New Census Rule for Military Personnel Could Tip Balance of Congressional Seats

March 9, 2020 Updated: March 9, 2020
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A new decision for how temporarily deployed military personnel are counted in the 2020 U.S. Census could make a difference in how many congressional seats are allocated in states which have a larger number of active military service members.

The results of the 2020 census will determine how hundreds of billions of dollars in federal funding are allocated to local communities for schools, health care, and emergency services for the next 10 years and how the 435 congressional seats are divided.

The reapportionment of one of those congressional seats could be decided by fewer than a thousand people on the census. The new decision by the census bureau for enumerating military personnel could make that difference.

This shift in the census’ residency rule is intended to better reflect where deployed personnel really spend their time and reflects where funds should be allocated for infrastructure and services in those areas, like hospitals and schools, associated with that population.

In the previous decennial population count, all military members who were serving overseas were counted in the home state they listed on their official paperwork, or home of record. For the 2020 count, the Census Bureau will make a distinction between military members stationed abroad long term in countries like Japan, for example, and personnel deployed temporarily, such as a months-long assignment in Iraq.

What this translates to is that troops from military bases, like North Carolina’s military installation, will be counted in that state instead of the residence listed on their Pentagon papers.

The Census Bureau made the change in 2018 as it finalized its counting rules and after pressure from states like North Carolina that have a high number of temporarily deployed personnel.

Texas, California, and North Carolina are among the states where the change could have the largest impact because they have the largest military populations. However, there are also population shifts that may affect congressional representation.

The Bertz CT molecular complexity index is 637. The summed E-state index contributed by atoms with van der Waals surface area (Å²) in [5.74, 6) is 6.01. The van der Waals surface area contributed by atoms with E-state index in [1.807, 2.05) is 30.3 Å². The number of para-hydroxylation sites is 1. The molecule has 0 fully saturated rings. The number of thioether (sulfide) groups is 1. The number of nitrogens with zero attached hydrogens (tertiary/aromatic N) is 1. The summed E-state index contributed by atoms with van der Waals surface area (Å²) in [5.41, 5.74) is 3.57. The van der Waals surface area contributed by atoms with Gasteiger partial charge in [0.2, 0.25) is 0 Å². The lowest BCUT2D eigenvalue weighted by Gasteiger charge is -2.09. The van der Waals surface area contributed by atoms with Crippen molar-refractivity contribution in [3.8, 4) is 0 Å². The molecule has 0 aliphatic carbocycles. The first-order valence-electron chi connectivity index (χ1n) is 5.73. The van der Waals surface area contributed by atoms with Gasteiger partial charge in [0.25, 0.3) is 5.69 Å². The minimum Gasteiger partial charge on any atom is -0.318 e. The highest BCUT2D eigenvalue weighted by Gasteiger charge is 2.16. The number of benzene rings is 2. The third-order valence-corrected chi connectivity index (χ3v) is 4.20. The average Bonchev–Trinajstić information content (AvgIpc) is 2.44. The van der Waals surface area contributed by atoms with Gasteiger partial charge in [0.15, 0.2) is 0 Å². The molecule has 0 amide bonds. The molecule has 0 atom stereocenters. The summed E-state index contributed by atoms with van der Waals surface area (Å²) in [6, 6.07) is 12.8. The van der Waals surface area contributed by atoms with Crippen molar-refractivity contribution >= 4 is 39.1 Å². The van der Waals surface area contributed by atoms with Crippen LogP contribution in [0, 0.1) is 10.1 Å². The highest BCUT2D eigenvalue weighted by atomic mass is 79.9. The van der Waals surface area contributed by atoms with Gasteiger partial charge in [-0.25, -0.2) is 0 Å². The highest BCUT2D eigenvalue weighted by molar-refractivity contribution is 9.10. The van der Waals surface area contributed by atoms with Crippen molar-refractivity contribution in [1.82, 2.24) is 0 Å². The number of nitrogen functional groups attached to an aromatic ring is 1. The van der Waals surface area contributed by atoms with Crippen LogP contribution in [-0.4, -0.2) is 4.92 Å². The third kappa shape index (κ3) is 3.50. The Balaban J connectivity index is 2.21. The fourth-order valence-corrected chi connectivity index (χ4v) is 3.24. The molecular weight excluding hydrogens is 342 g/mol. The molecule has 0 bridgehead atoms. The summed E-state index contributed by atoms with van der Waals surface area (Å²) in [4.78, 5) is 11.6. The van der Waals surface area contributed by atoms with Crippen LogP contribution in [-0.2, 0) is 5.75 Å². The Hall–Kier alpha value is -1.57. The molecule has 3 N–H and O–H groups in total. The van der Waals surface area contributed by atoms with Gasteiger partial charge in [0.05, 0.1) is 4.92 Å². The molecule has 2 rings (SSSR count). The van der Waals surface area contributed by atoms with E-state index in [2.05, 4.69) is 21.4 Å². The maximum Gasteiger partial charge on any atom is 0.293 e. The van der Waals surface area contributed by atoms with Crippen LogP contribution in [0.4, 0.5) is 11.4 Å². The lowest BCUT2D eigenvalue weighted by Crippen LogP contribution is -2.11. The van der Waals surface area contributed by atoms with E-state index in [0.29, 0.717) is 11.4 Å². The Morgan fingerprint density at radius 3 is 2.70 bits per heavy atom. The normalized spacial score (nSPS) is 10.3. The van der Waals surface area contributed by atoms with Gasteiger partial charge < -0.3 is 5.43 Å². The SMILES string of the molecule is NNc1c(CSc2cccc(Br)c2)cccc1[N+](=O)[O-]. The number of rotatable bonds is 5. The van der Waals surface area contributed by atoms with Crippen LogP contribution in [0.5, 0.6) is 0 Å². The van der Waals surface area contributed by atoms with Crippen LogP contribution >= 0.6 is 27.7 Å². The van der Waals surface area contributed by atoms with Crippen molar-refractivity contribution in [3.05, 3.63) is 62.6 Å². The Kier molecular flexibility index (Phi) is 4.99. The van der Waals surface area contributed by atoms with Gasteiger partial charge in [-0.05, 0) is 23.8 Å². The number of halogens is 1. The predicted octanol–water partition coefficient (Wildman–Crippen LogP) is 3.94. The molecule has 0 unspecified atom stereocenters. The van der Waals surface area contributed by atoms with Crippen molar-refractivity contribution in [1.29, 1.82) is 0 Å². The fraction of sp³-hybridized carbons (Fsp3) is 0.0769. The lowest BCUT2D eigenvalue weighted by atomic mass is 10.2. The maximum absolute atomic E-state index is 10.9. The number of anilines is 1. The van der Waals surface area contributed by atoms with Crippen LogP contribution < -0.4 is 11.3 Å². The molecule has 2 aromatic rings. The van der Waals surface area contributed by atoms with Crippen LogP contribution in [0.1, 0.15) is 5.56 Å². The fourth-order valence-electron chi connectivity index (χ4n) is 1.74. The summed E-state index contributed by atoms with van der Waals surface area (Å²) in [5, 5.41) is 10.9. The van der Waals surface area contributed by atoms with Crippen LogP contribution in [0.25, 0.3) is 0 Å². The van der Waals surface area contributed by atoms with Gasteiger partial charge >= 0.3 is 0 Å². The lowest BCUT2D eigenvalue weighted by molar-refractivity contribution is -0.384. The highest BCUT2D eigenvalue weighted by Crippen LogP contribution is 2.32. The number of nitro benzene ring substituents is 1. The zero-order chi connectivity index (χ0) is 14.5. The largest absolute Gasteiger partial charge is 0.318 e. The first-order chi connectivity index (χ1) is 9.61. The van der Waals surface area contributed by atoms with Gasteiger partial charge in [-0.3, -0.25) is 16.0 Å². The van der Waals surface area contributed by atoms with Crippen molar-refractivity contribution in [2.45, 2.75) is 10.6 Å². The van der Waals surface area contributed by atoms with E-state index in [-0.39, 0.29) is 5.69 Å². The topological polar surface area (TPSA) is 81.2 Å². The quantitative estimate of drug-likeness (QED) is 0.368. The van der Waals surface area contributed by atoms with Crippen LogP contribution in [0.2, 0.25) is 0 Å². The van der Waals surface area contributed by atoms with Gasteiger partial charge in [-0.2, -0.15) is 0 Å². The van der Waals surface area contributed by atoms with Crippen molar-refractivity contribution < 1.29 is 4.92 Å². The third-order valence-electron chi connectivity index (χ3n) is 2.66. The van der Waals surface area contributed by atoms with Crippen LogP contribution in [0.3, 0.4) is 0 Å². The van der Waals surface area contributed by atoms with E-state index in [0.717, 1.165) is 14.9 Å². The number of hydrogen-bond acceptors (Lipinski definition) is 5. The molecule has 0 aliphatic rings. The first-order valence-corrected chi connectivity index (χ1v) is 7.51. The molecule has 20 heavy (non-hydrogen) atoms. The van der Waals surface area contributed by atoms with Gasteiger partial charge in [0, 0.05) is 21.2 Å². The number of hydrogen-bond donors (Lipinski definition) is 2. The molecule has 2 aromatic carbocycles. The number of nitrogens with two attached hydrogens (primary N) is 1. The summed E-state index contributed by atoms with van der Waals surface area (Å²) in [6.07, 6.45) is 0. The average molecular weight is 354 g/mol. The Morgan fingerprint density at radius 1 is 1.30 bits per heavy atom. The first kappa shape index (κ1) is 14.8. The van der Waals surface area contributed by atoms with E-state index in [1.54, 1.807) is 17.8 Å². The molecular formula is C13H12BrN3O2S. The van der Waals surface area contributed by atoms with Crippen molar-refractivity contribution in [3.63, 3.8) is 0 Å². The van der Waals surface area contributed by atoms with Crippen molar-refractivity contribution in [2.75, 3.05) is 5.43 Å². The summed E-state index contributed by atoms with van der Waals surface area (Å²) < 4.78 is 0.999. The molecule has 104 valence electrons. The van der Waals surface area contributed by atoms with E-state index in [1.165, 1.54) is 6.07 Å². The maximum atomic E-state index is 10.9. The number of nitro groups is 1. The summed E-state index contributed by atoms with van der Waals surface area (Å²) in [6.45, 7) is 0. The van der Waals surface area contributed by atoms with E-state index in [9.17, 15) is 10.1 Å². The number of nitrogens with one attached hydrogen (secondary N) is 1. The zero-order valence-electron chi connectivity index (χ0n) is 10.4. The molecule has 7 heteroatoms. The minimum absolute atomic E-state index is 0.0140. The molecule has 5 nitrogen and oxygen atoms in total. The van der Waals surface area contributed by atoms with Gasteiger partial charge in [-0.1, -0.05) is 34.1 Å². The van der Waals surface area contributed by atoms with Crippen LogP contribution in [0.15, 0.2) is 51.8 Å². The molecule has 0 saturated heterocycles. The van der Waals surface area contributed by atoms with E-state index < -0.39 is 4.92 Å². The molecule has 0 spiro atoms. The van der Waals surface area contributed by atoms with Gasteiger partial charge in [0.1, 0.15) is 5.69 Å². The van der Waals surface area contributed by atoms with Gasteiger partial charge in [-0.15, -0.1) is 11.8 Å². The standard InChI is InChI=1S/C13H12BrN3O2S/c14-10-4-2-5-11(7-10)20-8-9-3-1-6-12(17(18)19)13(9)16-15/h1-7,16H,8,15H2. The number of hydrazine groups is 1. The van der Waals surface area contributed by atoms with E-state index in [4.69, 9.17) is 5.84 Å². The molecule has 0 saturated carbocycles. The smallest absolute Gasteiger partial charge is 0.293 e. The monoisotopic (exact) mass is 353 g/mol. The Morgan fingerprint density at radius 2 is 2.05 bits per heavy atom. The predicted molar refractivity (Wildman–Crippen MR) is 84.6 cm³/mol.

Reapportionment expert Kimbal Brace, president of Election Data Services Inc., told The Epoch Times in an email that while it’s hard to be sure at this point, the Census Bureau’s new method may affect the final count of congressional seats.

The shifts since the last census have put several states close to the margin for gaining or losing a congressional seat, including Alabama, California, Florida, North Carolina, and Texas. Brace said the new method could be a deciding factor in how congressional seats are divided.

“I’ve been told that they think it will reduce by about 15 percent the state military overseas population numbers that are added to the residency population to create the number for apportionment,” said Brace. “That 15 percent will instead be located within the residence numbers that are counted and used for redistricting.”

At this point it’s a little hard to say who will be impacted by the change, but it’s probably a safe bet that it will affect which states are right at the margin for getting that last 435th seat.

The Census Bureau’s decision in 2000 to designate military personnel stationed abroad back to their “home of record” helped give North Carolina the 435th seat in Congress that year by 856 people.

Lt. Gen. Thomas Spoehr who serves as Director of Heritage’s Center for National Defense, told The Epoch Times that this new rule will likely benefit military families because the resources will be allocated in the communities where military personal spend their time.

Military personnel have a home of record, where they entered the military, but may never return there.

Spoehr used his own service record as an example to explain the new census rule: 36 years ago, he started his service in his home of record, Illinois, but never went back there. Instead, even when he was deployed in Iraq, his family lived at various military bases including in the District of Columbia.

Under previous rules, Spoehr would have been counted as overseas and listed only in the congressional reapportionment count for Illinois. In 2020, based on the revised rules, the he will be counted in Washington, for purposes of reapportionment.

Spoehr estimates that at any given time, there are between 100,000 and 130,000 service members temporarily deployed overseas.

The number of deployed personnel can vary at any given time and other factors in deployments can also change quickly, so the exact effect of this rule will be unknown until after the 2020 Census numbers are finalized.